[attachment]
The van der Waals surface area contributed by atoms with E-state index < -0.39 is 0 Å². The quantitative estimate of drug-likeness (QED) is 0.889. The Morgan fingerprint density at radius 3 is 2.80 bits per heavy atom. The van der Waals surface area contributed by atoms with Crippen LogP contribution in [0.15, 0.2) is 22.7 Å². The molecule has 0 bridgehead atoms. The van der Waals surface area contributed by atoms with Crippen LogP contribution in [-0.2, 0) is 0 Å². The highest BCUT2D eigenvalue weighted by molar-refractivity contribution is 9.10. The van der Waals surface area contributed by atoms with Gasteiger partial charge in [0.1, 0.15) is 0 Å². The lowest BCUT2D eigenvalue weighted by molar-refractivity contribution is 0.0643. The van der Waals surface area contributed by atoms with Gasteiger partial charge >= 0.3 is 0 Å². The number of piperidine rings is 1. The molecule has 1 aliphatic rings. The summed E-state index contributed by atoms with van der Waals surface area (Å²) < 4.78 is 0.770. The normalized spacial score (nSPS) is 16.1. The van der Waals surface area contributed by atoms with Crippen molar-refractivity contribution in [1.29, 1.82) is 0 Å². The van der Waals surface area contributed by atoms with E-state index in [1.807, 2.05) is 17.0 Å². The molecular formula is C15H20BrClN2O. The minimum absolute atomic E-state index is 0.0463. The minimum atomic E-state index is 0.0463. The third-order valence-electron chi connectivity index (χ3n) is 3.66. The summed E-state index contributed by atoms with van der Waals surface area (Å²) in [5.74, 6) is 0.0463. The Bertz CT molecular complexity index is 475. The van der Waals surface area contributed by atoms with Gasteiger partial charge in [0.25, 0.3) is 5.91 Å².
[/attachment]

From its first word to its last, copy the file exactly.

The van der Waals surface area contributed by atoms with E-state index < -0.39 is 0 Å². The quantitative estimate of drug-likeness (QED) is 0.889. The Morgan fingerprint density at radius 3 is 2.80 bits per heavy atom. The van der Waals surface area contributed by atoms with Crippen LogP contribution in [0.15, 0.2) is 22.7 Å². The molecule has 0 bridgehead atoms. The van der Waals surface area contributed by atoms with Crippen LogP contribution in [-0.2, 0) is 0 Å². The highest BCUT2D eigenvalue weighted by molar-refractivity contribution is 9.10. The van der Waals surface area contributed by atoms with Gasteiger partial charge in [0.1, 0.15) is 0 Å². The lowest BCUT2D eigenvalue weighted by molar-refractivity contribution is 0.0643. The van der Waals surface area contributed by atoms with Gasteiger partial charge >= 0.3 is 0 Å². The number of piperidine rings is 1. The molecule has 1 aliphatic rings. The summed E-state index contributed by atoms with van der Waals surface area (Å²) < 4.78 is 0.770. The normalized spacial score (nSPS) is 16.1. The van der Waals surface area contributed by atoms with Crippen molar-refractivity contribution in [1.29, 1.82) is 0 Å². The van der Waals surface area contributed by atoms with E-state index in [1.807, 2.05) is 17.0 Å². The molecular formula is C15H20BrClN2O. The minimum absolute atomic E-state index is 0.0463. The minimum atomic E-state index is 0.0463. The third-order valence-electron chi connectivity index (χ3n) is 3.66. The summed E-state index contributed by atoms with van der Waals surface area (Å²) in [5.74, 6) is 0.0463. The Bertz CT molecular complexity index is 475. The van der Waals surface area contributed by atoms with Gasteiger partial charge in [0.25, 0.3) is 5.91 Å².